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How did you go about pricing your restaurant menu?
- Did you choose prices you think are appropriate?
- Did you call your friend who runs a restaurant and ask them?
- Did you look at another restaurant's menu and think to yourself, "That looks fair?"
Menu costing is part marketing (positioning) and part mathematics (knowing your numbers). When these two come together, you have basically a one-two punch that will set your menu up to knock out the competition.
The Real Food Cost Killers
The real food cost killers on your menu are not hiding in the kitchen where you can see them. Food waste and inventory variance are the low-hanging fruit in the battle of food costing and can easily be addressed.
To really call out the killers, you'll have to go to some places you may not have considered before. Here are a few things when pricing your restaurant's menu that can help you take control of costs.
1) Market Comparison
When you fail to analyze the market, you are one step closer to becoming included in the yearly statistics of restaurants that fail.
Try This Exercise
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Do your homework! Gather data from local restaurants that directly compete with you. You can record these in Excel and see where you lie in comparison.
For example: if you're an Italian restaurant, you probably have a lasagna on your menu. Google "Italian restaurants near me," look at your competition's menu, and start comparing your lasagna prices to theirs. Record these numbers in Excel, then look at your price. Are you the highest price, the lowest, or somewhere in the middle?
Wherever you are right now, don't jump to conclusions. Price alone is not what you want to make decisions on. You are aiming for the elusive spot in marketing known as successful positioning.
2) Menu Positioning
Positioning your brand in the market requires a knowledge of your market. Specifically, you must understand if your market is demand-driven or price-driven.
If you are in a smaller market, your restaurant concept might be pretty unique. With a menu that uniquely stands out and few competitors, you should be able to price your menu at a more premium price.
It's the golden rule of supply and demand.
Ergo, if you are the only restaurant nearby selling Chinese food, you're golden when it comes to menu pricing.
Conversely, let's say your menu offerings are fairly common.
Perhaps you sell burgers - so do a lot of other restaurants.
You do the market research of the competition and see that the most expensive burger in your market is $11. Because there is quite a bit of competition, you'll find it difficult to justify a price of $14 for yours. The question here is: What will your market bear?
Just because your area's average price for a burger is $11 does not necessarily mean you can't charge $14 for yours - particularly if your burger is specialized (or differentiated) in a way that makes $14 seem reasonable.
Let's continue our conundrum about the price of your lasagna in the example earlier. You find lasagna in your market has an average price point of $14. You want to price yours at $16. Should you do it? Answer these questions to find out.
Do you use better ingredients?
Papa John's made their brand stand out from all the other pizza places by marketing the famous "better ingredients, better pizza" tagline. If you are using the very best product that you can source, you should be paid a premium price for it.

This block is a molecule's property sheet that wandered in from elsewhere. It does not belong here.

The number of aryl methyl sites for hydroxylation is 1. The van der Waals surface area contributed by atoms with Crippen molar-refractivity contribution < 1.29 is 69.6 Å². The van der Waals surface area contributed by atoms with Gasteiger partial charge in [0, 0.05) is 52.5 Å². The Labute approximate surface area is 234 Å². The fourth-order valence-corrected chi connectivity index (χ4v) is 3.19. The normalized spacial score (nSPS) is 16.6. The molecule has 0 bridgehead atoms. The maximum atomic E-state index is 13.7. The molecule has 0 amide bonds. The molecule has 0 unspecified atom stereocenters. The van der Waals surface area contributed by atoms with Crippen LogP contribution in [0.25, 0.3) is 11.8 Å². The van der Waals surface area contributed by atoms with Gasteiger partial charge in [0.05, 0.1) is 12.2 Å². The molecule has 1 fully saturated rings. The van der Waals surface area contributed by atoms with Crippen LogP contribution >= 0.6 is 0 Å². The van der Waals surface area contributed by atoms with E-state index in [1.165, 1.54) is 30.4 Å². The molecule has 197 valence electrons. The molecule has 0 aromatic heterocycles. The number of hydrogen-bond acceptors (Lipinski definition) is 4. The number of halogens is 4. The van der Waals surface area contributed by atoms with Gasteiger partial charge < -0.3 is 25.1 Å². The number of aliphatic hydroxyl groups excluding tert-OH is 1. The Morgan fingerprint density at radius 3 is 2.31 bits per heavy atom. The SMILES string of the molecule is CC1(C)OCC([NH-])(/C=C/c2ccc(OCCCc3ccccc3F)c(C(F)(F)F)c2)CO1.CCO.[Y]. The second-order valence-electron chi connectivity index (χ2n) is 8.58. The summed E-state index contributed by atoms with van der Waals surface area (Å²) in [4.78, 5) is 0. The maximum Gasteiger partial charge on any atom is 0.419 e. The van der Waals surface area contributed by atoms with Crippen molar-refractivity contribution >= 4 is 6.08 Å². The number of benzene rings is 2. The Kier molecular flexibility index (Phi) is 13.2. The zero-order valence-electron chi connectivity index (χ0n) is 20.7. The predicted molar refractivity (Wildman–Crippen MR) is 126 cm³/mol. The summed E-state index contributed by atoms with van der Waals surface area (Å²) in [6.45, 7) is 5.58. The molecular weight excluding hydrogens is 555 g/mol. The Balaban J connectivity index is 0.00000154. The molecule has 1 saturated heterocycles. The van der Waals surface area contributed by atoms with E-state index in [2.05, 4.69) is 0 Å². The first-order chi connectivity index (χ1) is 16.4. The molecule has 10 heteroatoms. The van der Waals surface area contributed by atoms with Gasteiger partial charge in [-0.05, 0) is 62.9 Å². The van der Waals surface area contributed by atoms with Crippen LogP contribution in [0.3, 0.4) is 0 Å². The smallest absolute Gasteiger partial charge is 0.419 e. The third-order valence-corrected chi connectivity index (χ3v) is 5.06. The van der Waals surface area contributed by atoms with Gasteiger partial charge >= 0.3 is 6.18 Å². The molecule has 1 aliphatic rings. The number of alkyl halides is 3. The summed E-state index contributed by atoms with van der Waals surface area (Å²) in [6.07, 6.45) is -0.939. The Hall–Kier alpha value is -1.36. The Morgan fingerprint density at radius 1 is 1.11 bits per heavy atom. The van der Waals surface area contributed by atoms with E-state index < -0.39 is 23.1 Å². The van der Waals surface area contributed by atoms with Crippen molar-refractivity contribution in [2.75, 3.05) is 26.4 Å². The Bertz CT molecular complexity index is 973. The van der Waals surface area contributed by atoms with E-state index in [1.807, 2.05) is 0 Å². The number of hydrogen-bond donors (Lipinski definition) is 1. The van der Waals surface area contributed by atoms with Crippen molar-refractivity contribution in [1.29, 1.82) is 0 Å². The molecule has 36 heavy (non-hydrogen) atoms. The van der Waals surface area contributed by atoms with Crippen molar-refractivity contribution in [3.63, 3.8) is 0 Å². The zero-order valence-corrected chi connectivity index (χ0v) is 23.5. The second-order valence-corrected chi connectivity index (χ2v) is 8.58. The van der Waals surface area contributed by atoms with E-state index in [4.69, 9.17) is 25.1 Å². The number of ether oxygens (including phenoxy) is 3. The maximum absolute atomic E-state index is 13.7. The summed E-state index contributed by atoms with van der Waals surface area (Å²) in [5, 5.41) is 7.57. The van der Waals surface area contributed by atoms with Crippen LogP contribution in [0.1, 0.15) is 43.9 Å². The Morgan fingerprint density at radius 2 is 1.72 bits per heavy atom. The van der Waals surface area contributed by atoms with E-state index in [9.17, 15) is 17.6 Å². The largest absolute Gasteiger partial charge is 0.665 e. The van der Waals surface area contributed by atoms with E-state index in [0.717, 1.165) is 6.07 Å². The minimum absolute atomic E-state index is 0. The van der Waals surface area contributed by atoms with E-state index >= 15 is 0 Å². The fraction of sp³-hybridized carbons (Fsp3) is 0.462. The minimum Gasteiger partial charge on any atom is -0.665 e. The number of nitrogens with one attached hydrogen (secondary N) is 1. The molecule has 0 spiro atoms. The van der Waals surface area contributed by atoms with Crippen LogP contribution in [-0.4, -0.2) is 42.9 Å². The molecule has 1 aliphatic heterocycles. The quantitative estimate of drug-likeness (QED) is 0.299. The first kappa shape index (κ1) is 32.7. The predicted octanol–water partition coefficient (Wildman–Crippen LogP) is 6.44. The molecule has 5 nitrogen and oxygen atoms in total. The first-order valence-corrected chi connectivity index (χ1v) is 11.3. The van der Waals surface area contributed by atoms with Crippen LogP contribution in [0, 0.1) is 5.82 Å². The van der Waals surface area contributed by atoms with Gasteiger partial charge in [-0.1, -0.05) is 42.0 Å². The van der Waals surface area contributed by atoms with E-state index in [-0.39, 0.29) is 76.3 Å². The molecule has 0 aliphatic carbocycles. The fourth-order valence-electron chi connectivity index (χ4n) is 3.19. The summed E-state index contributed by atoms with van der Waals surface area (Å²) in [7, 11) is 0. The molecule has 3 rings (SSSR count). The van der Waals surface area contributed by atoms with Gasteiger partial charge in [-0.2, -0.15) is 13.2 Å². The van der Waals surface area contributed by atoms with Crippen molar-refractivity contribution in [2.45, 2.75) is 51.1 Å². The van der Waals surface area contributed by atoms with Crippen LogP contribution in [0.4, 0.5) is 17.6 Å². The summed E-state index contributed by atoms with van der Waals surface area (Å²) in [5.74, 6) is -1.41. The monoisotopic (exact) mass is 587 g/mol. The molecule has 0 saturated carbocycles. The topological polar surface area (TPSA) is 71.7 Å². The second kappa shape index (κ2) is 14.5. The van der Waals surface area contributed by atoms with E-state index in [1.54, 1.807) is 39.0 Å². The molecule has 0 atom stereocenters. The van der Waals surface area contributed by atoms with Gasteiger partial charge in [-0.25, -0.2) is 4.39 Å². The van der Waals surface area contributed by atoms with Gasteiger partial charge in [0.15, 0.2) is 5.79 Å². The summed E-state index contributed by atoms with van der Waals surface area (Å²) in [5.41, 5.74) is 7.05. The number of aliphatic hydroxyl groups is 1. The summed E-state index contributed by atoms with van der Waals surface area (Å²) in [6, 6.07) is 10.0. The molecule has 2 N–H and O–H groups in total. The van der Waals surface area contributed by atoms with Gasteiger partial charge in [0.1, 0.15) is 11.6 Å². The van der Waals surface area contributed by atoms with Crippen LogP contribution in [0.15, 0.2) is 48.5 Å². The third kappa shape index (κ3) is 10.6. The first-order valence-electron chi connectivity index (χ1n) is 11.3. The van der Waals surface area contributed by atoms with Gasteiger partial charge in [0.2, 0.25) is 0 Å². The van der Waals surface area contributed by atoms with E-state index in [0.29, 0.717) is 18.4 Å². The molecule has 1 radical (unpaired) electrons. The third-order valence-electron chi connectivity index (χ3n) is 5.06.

Here is the catch 22: if you want to charge for it, you'll need to market it.
- Do your guests know you use the most expensive best ingredients?
- Are you marketing the fact that you use locally grown tomatoes and grow your own basil in the restaurant's herb garden?
- Do you market testimonials from guests saying that one bite of your lasagna changed their life?
Does your brand fit the bill?
Restaurant segments (fast casual, fine dining, etc.) all carry a price perception with them. It doesn't matter if your lasagna is the best in your market. If you are a quick serve restaurant at a food court, you will not be able to get the same price as a fine dining restaurant with full service, table cloths, and a classier atmosphere. Defining your restaurant brand is key to success.
Have you costed out the portion on the plate?
Here again is where those silent killers come into play. On day one, you sat in the office and created a recipe card for the lasagna. It looks like the food cost is fitting. Then you or your cooks see it on the plate and start making tweaks to the presentation.
When the theoretical food cost becomes weighed down with costs that you never put into the recipe, your price becomes a killer of profits.
Winning the Menu Costing Game
If you can show why your menu is different, menu costing becomes much easier.
The real food cost killers are not hiding in plain sight. They are lurking in the shadows of bad marketing, pricing by gut (not data), poor positioning of your brand, and not noticing all those "extras" that get put on the plate.
Of course, you know that if you don't even have the fundamentals done (like costing out your menu completely) that you should not even begin to attempt to price out your menu and expect to make money. If you do, then congratulations, you have a hobby and not a business.
Just remember that most restaurants exist to turn a profit.
Yours should too.
To start, try out the Food Cost Calculator to cost out and compare your top five dishes, download the Menu Engineering Bootcamp to learn how to pinpoint the profit-driving recipes on your menu, or learn more about Toast's inventory management software.